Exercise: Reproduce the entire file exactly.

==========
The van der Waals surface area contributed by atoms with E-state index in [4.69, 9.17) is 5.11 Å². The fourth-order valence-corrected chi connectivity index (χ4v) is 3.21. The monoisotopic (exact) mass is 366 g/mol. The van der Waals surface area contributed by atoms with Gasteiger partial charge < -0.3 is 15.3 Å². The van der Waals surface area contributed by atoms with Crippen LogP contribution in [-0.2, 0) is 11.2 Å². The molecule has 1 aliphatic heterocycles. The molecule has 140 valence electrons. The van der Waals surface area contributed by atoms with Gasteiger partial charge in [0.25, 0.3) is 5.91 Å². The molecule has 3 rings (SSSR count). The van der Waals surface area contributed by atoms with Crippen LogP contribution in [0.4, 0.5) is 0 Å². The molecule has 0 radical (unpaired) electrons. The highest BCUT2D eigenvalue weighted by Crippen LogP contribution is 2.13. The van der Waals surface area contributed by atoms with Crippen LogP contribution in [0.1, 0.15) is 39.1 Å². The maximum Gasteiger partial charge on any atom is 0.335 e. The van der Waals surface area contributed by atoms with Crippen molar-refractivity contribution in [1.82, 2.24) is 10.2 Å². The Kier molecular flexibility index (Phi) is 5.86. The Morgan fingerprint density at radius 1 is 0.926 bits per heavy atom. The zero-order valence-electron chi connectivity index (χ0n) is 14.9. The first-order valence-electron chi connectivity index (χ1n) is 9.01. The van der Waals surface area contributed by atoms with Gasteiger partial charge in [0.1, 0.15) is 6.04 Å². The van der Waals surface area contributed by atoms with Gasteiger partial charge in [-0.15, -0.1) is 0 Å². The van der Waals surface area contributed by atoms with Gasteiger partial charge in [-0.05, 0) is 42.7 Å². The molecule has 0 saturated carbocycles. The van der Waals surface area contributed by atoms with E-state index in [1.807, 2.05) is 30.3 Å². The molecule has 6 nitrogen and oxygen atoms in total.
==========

The van der Waals surface area contributed by atoms with E-state index in [4.69, 9.17) is 5.11 Å². The fourth-order valence-corrected chi connectivity index (χ4v) is 3.21. The monoisotopic (exact) mass is 366 g/mol. The van der Waals surface area contributed by atoms with Gasteiger partial charge < -0.3 is 15.3 Å². The van der Waals surface area contributed by atoms with Crippen LogP contribution in [-0.2, 0) is 11.2 Å². The molecule has 1 aliphatic heterocycles. The molecule has 140 valence electrons. The van der Waals surface area contributed by atoms with Gasteiger partial charge in [0.25, 0.3) is 5.91 Å². The molecule has 3 rings (SSSR count). The van der Waals surface area contributed by atoms with Crippen LogP contribution in [0.4, 0.5) is 0 Å². The molecule has 0 radical (unpaired) electrons. The highest BCUT2D eigenvalue weighted by Crippen LogP contribution is 2.13. The van der Waals surface area contributed by atoms with Crippen LogP contribution in [0.1, 0.15) is 39.1 Å². The maximum Gasteiger partial charge on any atom is 0.335 e. The van der Waals surface area contributed by atoms with Crippen molar-refractivity contribution in [1.82, 2.24) is 10.2 Å². The Kier molecular flexibility index (Phi) is 5.86. The Morgan fingerprint density at radius 1 is 0.926 bits per heavy atom. The zero-order valence-electron chi connectivity index (χ0n) is 14.9. The first-order valence-electron chi connectivity index (χ1n) is 9.01. The van der Waals surface area contributed by atoms with Gasteiger partial charge in [0.1, 0.15) is 6.04 Å². The van der Waals surface area contributed by atoms with Gasteiger partial charge in [-0.15, -0.1) is 0 Å². The van der Waals surface area contributed by atoms with Gasteiger partial charge in [-0.05, 0) is 42.7 Å². The molecule has 0 saturated carbocycles. The van der Waals surface area contributed by atoms with E-state index in [1.807, 2.05) is 30.3 Å². The molecule has 6 nitrogen and oxygen atoms in total.